Abraham's Stars Part 3

And after all that preparation, after sharing our stories and playing together, it got hard. In order to stabilize the weavings we had to sew every warp piece to the one next to it—by hand. There was no other way, no short cut. We had to show up and put in the work, we worked side by side and we built relationships. We were in the lobby every day except Sundays, for 7-9 hours a day for 4 weeks. 67 different people showed up to volunteer. Many came numerous times.

This is the part that scared me. I knew it would. Much of my work I do alone. Community pinches me. At this point the tapestries held my fears: that I don’t belong and would never be able to break in, that I would fail. But early in this process someone came and she sewed quietly. I worried about how to entertain her, what to say? After several hours she thanked me for providing a space where she could sit with women and just be, where she didn’t have to talk. And just like that the Lord released me. Instead, I prayed every morning that He Himself would offer hospitality, that the lobby would be a safe place and that everyone would feel welcome here. And every single day He brought people who needed one another to sew next to each other. We shared lives, good books, good movies, recipes...

While I stitched in the lobby, a man came by. “You’re listening to stories? I have a story.” “It’s too late to write it into the tapestry,” I told him, “but if I can keep working while you tell me I will stitch it into this piece.” A total of 73 people over 4 weeks stopped by just to tell their stories. Their stories are just as much a part of this work as the ones written and they bring the total number in the tapestries to almost 400.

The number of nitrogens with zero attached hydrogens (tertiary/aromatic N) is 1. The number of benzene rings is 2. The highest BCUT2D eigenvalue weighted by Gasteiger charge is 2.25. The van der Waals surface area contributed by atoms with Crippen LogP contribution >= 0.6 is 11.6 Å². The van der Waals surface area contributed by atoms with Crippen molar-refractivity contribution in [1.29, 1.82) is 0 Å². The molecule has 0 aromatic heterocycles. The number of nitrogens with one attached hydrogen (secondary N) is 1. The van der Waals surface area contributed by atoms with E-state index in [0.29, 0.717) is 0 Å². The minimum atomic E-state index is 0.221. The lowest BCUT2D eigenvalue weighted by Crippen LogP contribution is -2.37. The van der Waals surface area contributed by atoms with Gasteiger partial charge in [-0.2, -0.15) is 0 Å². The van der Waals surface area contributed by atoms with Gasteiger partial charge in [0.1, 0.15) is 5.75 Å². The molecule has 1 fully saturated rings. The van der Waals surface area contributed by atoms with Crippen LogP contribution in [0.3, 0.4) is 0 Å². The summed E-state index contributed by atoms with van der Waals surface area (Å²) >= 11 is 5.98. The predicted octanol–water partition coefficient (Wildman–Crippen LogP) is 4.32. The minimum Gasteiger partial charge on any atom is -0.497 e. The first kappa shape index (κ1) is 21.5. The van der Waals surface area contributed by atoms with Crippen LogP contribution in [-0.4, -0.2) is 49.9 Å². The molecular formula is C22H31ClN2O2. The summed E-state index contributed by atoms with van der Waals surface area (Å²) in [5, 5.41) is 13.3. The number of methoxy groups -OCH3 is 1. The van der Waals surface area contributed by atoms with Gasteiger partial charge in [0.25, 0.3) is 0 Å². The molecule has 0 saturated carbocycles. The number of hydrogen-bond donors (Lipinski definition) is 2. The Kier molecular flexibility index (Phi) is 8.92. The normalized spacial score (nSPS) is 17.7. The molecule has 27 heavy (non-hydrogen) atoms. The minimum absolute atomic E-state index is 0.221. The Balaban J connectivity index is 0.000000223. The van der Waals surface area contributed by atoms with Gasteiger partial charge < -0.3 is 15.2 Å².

The lobby became a sacred space. One woman walking through said, “There is a stillness here, a peace. I can hear the women talking, so it isn’t quiet that I am feeling. No, it’s stillness.”

 
 Part of a stitching crew. Each of the three looms could accommodate 4 sewing volunteers at a time. The Navajo-loom-inspired-Olivia-and-Larry-designed warp tightening mechanism worked well for rolling the large pieces and keeping them tight while we worked.

Part of a stitching crew. Each of the three looms could accommodate 4 sewing volunteers at a time. The Navajo-loom-inspired-Olivia-and-Larry-designed warp tightening mechanism worked well for rolling the large pieces and keeping them tight while we worked.

 

Someone said, “When you get these pieces up no one will know how much work really went into them.” But isn’t that true for every single ministry in the church? How many people really know how much work is done behind the scenes to pull off any act of love or kindness, any ministry, or even a sermon?

This started as an offering to the Lord, and a project to illustrate community. It became a love letter to my church:

To all those people who said, “I would never put so much work into something” as they walked through on their way to put just as much work into preparing for their ministry. I see you. To those people whose stories filled my heart. Yes, it was a love letter. But, in the end, I was the one most blessed. By your courage as you face every day. By your faith as you hold onto God’s promises. By your love for your families and neighbors. And by the dear people who came and sewed beside me, offering their friendship. Thank you. I see Jesus in you.
 Some of the dangles made by the children. I was just getting ready to put them on when teenagers started arriving in the lobby for youth group one night. A few asked if they could help, which inspired the rest of them and the job was soon finished. Their spontaneous generosity rounded out the statistics for this project. Now every single demographic in the church could claim to have had a hand in it!

Some of the dangles made by the children. I was just getting ready to put them on when teenagers started arriving in the lobby for youth group one night. A few asked if they could help, which inspired the rest of them and the job was soon finished. Their spontaneous generosity rounded out the statistics for this project. Now every single demographic in the church could claim to have had a hand in it!

 The weavings in place in the main lobby above the doors into the sanctuary.

The weavings in place in the main lobby above the doors into the sanctuary.

 Our stories woven into and through God's story.

Our stories woven into and through God's story.


praying twice

This is the playlist we used off and on while we sewed. In many ways our songs were prayers. The songs are related to the stories, people and hopes invested in the weavings.